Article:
Letters: September 30, 2005

We shouldn’t have to pay twice for roads

The plan to develop every inch of Sussex County has hit a snag.

When the county council approved all of the sprawl it was responsible for over the past 10 or 15 years, it did so without making sure that adequate roads, among other things, were there to support all of that additional traffic.

Like other states, it did not require the developers to do it. It pretended it wasn’t necessary and played the gamble of catch-up. That meant that the agencies that were responsible for supporting increased development, like DNREC and DelDOT, would scramble later to find funds to provide the missing roads, etc. The cumulative effect got really bad.

It was that kind of infrastructure catch-up game that failed down in New Orleans and caused the tragedy when events caught up with the lack of proper planning.

That same catch-up game is now threatening to curb current additional approvals of developments, and that is making the developers anxious because the Sussex County Council’s willingness to approve their new projects might be stalled.

Because of the additional road demands, poor DelDOT was caught in the middle, is flat broke, and had to cancel or delay a lot of planned road projects.

That proved to be an embarrassment to the county council because their plans to approve developments willy-nilly would be jeopardized because public attention would be on it, so somebody had to come up with a solution, and quick.

Somebody did, and the clever little plan that is evolving is this: the plan is that you, the taxpayer, is going to be required to pay for the roads that are now needed because developers were not required by the council to do so. Now that the council members are caught off-base, they picked you to save the day for them.

You ask, how are they going to do that?

Why, it is simple. In the past there were roads that were built by the state to accommodate traffic loads, like 301, paid for by your taxes and there are some that served the rush to work or to the beaches and other popular places. It would be those roads which people would be forced to pay toll for if they used them.

But that wouldn’t solve the immediate problem of a flat broke DelDOT, which needs an immediate big transfusion of money, so the plot gets deeper. Why not sell the road to a private owner, even if it is a foreign country, which would be more than willing to pay billions of dollars up front for it in anticipation of the tolls they would charge you forever after?

The up-front money would go to the state and thus to DelDOT which would then free up the Sussex County Council development plans at once and the developers would not be inconvenienced.

If tolls were levied by the state instead of by a foreign country, the dribble of tolls would not provide the immediate lump-sum money needed to keep the development momentum going without a hitch.

Also, DelDOT needed money immediately to pay employees and keep the outfit going because the state didn’t have any money to give them for that. So DelDOT was chosen to be the spokesman for the toll-road deal. It all tied up neatly except for one thing.

The one thing that is missing is your approval for this clever little scheme.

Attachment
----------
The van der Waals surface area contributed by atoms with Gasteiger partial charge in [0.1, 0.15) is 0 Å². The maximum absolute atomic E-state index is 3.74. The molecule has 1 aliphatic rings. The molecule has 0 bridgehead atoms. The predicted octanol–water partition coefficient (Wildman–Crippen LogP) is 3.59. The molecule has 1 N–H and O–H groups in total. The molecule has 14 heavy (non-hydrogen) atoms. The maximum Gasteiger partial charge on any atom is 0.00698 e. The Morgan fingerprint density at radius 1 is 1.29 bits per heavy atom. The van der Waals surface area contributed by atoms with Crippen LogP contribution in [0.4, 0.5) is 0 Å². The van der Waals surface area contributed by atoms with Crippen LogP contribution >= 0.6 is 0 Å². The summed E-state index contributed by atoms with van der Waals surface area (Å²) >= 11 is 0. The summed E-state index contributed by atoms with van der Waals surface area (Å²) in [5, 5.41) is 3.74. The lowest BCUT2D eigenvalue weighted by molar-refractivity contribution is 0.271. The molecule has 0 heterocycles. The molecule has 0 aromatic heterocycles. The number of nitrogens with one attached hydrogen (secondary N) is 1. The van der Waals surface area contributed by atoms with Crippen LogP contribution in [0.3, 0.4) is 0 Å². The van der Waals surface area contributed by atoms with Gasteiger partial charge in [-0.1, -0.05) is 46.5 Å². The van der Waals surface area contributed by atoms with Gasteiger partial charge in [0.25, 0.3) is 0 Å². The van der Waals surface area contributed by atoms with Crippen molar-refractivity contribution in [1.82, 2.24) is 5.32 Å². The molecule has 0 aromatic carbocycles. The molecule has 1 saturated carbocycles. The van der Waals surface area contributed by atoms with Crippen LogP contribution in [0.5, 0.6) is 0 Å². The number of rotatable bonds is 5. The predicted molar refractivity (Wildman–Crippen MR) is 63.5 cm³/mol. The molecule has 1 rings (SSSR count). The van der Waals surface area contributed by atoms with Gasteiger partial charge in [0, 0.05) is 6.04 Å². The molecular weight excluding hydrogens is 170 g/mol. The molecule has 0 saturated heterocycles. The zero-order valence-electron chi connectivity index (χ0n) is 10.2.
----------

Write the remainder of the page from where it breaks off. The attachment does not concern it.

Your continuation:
They will select the roads that would bring them in the most money, the private owner would start charging you to ride on the roads which your tax dollars paid for, and the plans for future development would then not be threatened. The state, the council, the developers and the Positive Growth Alliance would all be happy. Their game would not be interrupted.

Yours might be, though. You would be hit from all sides. You would be paying tolls for roads you already paid for, that would increase the dense traffic that is driving you crazy, and add more developments that are already destroying your quality of life.

If it goes through, with your approval, you would end up maybe paying tolls to China, which would probably be the highest bidder. That is really America first, all right.

Only one thing could put a crimp in their plan and that is you. If you’re not happy, you’d better let them know it. Frankly, why should you pay tolls to use a road you have already paid for with your taxes? Ask them that question and watch them scramble.

That should make you happy.

Charles N. Valenti
Rehoboth Beach

Thankful for efforts of emergency teams

I am writing to express my gratitude to several organizations whose response to a medical emergency was outstanding. I also want to encourage our community to respect and support our emergency services team.

On Sept. 15, my husband experienced what apparently was a heat stroke that could have been fatal if he had not received effective care very quickly. Fortunately I was close by when he became unconscious, and I immediately called 911. Within a few minutes help had arrived.

The 911 dispatcher, Millville Fire Department EMTs and Sussex County EMS technicians took control of the situation and provided the help my husband needed with great skill and genuine concern. The emergency room team at Beebe Hospital was just as effective, attentive and caring.

My thanks to all of you! I hope we do not need to call on your services again, however I am very glad to know you are there if the need does arise!

Mary James Legatski